4. Final steps
You will be prompted for the installer to add a line to your ~/.bashrc file. This will allow Conda to be automatically loaded (and thus all of it applications available) every time you log in:
Do you wish the installer to prepend the Miniconda3 install location to PATH in your /home/marc1_d/issmcal/.bashrc ? [yes|no] [no] >>>
Reply yes and hit [ENTER]
The installer will finish. Logout and then back in again and the Conda environment is ready for use.
Before first use, the conda package management system needs some initial configuration.
Make sure all the components are updated to their latest versions by entering:
conda update conda
at the command prompt. If there are any updates, you will be prompted to agree their installation.
Add the a number of channels. This step is required so that the conda installer knows where to get the installation files for your applications from. Again, at the command prompt:
conda config --add channels r conda config --add channels bioconda conda config --add channels conda-forge
That’s it. You can now use Conda to automatically install a range of applications and libraries.
Installing applications and libraries
A number of research domains have repositories that allow the installation of applications and libraries. One example is Bioconda for the Computational Biology community.
The full list of applications that Bioconda is currently able to install is available on the Bioconda Web site:
Installing Python packages
Creating environments with Conda
Environments can be though of as standalone, isolated working copies of Python and other packages. They are usually created for specific projects or tasks where a certain configuration is needed that is different than for other projects.
For example, to replicate a workflow used by another researcher in your team you might create an environment with specific applications and versions or you might have a particular part of your workflow that requires a package built for an older version of Python.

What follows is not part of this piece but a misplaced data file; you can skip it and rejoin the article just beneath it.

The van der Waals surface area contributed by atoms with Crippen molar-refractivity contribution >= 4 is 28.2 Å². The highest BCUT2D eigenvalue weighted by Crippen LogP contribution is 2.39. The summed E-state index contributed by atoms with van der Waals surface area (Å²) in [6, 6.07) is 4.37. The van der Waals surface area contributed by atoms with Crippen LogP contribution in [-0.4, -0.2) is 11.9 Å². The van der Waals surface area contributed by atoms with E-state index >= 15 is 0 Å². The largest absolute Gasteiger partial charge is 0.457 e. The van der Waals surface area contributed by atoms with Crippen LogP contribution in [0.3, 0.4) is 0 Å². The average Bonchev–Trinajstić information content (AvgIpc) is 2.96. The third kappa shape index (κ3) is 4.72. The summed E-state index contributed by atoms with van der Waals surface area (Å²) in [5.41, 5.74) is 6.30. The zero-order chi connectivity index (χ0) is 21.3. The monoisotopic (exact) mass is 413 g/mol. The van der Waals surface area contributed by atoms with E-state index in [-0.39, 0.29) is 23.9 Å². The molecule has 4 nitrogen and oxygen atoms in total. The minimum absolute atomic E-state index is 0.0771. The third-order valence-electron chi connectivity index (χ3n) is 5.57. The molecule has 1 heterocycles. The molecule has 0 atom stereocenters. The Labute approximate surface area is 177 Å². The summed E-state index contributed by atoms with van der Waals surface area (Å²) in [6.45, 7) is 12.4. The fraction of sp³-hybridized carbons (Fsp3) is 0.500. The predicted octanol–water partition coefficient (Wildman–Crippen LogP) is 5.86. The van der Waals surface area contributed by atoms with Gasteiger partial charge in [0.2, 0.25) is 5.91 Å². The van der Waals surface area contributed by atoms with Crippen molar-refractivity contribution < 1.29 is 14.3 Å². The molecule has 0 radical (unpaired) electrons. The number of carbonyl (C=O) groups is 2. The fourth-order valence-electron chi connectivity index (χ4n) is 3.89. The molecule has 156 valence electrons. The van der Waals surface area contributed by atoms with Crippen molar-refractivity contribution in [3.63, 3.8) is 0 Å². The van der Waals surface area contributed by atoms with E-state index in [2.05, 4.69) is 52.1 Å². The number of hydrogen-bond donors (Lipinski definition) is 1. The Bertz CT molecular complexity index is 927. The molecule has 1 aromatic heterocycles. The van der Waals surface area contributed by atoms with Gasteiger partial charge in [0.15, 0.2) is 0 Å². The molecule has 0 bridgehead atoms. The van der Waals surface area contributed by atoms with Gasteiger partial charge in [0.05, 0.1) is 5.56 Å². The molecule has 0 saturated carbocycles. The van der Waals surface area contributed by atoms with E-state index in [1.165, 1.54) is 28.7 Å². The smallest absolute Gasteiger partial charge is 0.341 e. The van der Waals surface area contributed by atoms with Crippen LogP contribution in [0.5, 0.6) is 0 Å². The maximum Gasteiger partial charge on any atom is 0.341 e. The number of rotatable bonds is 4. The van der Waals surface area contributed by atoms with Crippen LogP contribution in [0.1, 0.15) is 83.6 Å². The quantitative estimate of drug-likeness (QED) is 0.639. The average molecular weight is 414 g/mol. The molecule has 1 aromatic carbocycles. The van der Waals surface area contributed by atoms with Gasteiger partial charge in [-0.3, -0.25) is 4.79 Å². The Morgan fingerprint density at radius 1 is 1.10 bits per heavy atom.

Environments can be created, switched on and switched off as required.
Example 1: Environment with older versions of packages
Create an environment with bowtie2 version=2.2.5 and bamhash version=1.0 :
conda create -n project1 bowtie2=2.2.5
This creates the environment with the first of the packages, you will see the environment being built.
The next step is to activate this package:
source activate project1
The command prompt will change, with the name of the environment in parentheses before the regular prompt:
(project1) [firstname.lastname@example.org ~]$
This environment is isolated from the main Bioconda installation. You will need to install the specific applications and packages you need directly into this environment. In our case we still need to install bamhash.
conda install bamhash=1.0
You can continue to install packages into this environment and run your scripts and analyses as normal. All your drives, directories and files can be accessed as normal.
When you have finished working in the environment and want to return to the regular prompt and the main Bioconda system:
and the command prompt will return to normal:
Example 2: Creating a Python 2 environment
Originally, we downloaded and installed Bioconda built around Python 3 (which is the version of Python we should now be using). Sometimes though, we need to work with a legacy Python 2 package (htseq is an example of a legacy Python 2 package) that has not been updated to work with Python 3, or we need to temporarily revert to Python 2 in order to collaborate with a colleague who has not made the transition.
In these cases, we can create a Python 2 environment:
conda create -n project2 python=2.7
activate it as before:
source activate project2
and then install the packages we need:
conda install htseq
When finished using the environment, as before:
Example 3: Creating an R environment
Although Conda was originally designed to manage Python, it’s just as happy dealing with R. If you need to have multiple different versions of R available for testing purposes you can create separate R environments for each one.
For example, to create an R environment called r_env (with the latest version of R available):
conda create -n r_env r-base r-essentials
activate as before:
source activate r_env
More information on using R with Conda can be found on the Anaconda documentation site.
More environment commands
You can list all of the environments you currently have available:
conda info --envs
and delete an environment you no longer need:
conda remove --name --all